Hypoglycemic (Low Blood Sugar) Incident

Just last week I was up in the middle of the night with a 48 mg/dl (low or hypo) and headed for the pantry. During the next 20 minutes I came up with the idea for this post when two things collided. These two things are what I would call the “Perfect Storm” with diabetes. It’s actually not the first time this has happened to me and I’m sure it won’t be the last. In the diabetes community, they will probably say that a low blood sugar is the worst feeling in the world and something that scares the heck out of me.

Lowest Low

I can vividly recall my lowest blood sugar ever that was around 8-9 years ago. When I tested I was in the 20s and thought I wasn’t going to make it. I was literally crawling on the floor and hyperventilating to the point where I thought I would pass out. That was scary and something I don’t want to happen again, yet it probably will. To get that low I think I got complacent and took 20 units of Humalog (fast acting insulin) when I meant to take Lantus (slow acting). At the time I was pretty much in range, so that much fast acting insulin was a VERY BAD thing. Needless to say I never made that mistake again and I strongly urge you to highly differentiate between the insulin bottles. So what could be worse than a low?

2 Things Collide

Whenever I wake up in the middle of the night with a low there’s usually something else present. That thing is: HUNGER! When you are experiencing the scariness of a low and the shakes from lack of sugar in your bloodstream, it’s super scary. BUT, when you are low AND hungry at the same time it usually makes for the dreaded: ~40 t0 300 rollercoaster. This means you wake up low or let’s say 40 and starving. You head to the pantry with a laser-like focus on treating the low and getting rid of the hunger. Problem is that it can take 20 minutes or so for your body to absorb the sugar you ingest. That translates to about 15 minutes of gorging.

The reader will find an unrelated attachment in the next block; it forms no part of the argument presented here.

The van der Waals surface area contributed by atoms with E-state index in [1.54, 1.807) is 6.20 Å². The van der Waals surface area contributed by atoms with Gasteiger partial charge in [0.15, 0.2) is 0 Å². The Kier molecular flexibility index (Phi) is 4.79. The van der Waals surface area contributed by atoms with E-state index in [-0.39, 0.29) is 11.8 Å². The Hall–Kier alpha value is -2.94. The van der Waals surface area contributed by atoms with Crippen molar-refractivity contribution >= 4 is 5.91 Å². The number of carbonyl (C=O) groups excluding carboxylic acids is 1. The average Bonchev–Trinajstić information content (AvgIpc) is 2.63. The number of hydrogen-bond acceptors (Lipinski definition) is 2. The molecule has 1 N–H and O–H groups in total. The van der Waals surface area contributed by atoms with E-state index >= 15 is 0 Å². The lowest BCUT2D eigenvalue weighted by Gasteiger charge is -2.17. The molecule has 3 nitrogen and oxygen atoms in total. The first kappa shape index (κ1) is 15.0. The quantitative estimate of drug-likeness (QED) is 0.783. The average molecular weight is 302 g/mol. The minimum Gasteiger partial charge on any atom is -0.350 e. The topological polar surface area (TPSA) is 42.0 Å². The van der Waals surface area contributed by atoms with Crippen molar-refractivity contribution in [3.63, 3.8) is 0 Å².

In talking to others with diabetes, I know I’m not alone here. It’s called over treating a low. I usually don’t have a problem treating a low without over doing it unless… I’m starving. Some in the Diabetes community refer to this as:

Treating a low while simultaneously treating the upcoming high blood sugar. This means eating/drinking carbs to correct the low and then taking insulin to correct the over correction.

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